ProCharger Vs. Roots Supercharger: How Should You Charge Your Build?

You’re getting ready to tackle your custom car build and want to make some serious horsepower. No problem; you have plenty of forced-induction options to consider. If you’re working on a Ford Mustang, Chevrolet Camaro, or similar performance car, you’re probably looking at a ProCharger or roots-style supercharger to add ponies to your stable. So, which one should you choose to charge up your build?

What exactly does a ProCharger do?

ProCharger refers to the brand name of a popular centrifugal supercharger. Centrifugal superchargers use a rotary impeller to draw air inward. Once inside, the unit cycles the air until it’s high-pressure and forces it into the engine. 

That action introduces forced induction to your engine, the most common way to add big power to your build without resorting to a bottom-up build. As a result, centrifugal systems are extremely popular with hot rodders and custom car builds

A traditional roots-style supercharger is one of the most common alternatives to a ProCharger. Instead of residing adjacent to the engine, a roots supercharger sits atop the motor, like an intake manifold. A roots system uses rotors to pull immense amounts of air into the engine, just like a centrifugal unit. After the system forces air into the engine, the motor compresses the air, completing the forced induction application. 

Is A ProCharger better than a supercharger?

A ProCharger is typically much more affordable than a top-mounted roots-style unit. For instance, some intercooled ProCharger kits could be cheaper than comparable roots-style kits by $3,000 or more than comparable roots-style kits. Also, the centrifugal system is more compact and versatile than a top-mounted unit. 

A ProCharger system like this one on a Coyote Ford Mustang takes up less space than a high-horsepower roots supercharger.
A supercharged Coyote engine | ProCharger

In comparison, a roots supercharger could add more horsepower, and greater torque is often available at lower RPMs.  Specifically, a roots supercharger is a “positive-displacement” application, meaning it’s constantly drawing in the same volume of air, per Driving Line. As a result, the forced-induction benefits are available from the first application of throttle and continue on a consistent, linear pattern.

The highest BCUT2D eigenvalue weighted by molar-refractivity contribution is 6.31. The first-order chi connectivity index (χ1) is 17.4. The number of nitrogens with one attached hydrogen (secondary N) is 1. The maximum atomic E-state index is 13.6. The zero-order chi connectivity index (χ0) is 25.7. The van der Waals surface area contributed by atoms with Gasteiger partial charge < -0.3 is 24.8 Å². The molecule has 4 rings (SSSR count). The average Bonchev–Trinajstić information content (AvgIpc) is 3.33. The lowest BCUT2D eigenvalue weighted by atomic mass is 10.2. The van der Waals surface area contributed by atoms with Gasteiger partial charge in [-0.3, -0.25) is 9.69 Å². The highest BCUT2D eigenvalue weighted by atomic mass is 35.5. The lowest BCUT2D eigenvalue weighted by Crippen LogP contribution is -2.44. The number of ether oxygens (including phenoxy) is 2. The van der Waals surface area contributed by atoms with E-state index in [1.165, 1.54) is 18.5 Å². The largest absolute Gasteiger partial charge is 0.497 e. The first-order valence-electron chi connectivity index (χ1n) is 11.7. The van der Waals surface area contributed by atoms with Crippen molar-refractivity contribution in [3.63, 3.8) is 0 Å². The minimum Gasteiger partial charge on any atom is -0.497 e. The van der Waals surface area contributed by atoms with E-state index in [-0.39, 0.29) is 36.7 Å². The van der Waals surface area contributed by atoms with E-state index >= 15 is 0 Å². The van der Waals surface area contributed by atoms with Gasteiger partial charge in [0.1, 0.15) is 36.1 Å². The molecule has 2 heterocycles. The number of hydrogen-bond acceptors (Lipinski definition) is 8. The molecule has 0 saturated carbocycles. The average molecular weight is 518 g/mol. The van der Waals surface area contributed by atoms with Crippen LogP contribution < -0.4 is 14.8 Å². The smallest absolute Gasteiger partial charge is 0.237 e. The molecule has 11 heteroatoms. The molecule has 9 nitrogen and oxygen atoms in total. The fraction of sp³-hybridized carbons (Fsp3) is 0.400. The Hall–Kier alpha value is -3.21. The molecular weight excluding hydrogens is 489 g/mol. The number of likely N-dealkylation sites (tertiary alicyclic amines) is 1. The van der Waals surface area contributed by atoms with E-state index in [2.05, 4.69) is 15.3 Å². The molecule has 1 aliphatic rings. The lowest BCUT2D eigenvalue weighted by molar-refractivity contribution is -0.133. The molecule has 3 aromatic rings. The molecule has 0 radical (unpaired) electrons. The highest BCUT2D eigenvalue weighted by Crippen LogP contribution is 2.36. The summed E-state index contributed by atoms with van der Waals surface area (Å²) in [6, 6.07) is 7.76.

How much HP does a ProCharger add?

Depending on the application, a ProCharger could add over 100 horsepower to a stock engine application. For instance, a Chevrolet Corvette with a 6.2L LS2 could produce over 600 horsepower with an intercooled centrifugal supercharger kit, an increase of around 170 horsepower. 

Can you daily drive a ProCharger?

ProChargers are common on high-horsepower daily driver builds. Centrifugal units don’t produce as much heat as traditional roots-style applications, which reduces wear. Moreover, a centrifugal supercharger could add manageable horsepower figures without creating a tricky commuter car that tends to break traction at the slightest throttle.


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What is the benefit of a centrifugal supercharger?

If your next build is budget-minded, a centrifugal supercharger might be one of your best options. For instance, a centrifugal application is cheaper than a traditional roots-style system. Also, builders can mount the self-contained unit left or right of the engine, which means no alteration to the hood. 

Furthermore, a centrifugal unit’s lower heat and higher efficiency make it a fine addition to a performance-oriented daily driver. How would you add horsepower to your build? Tell us in the comments below!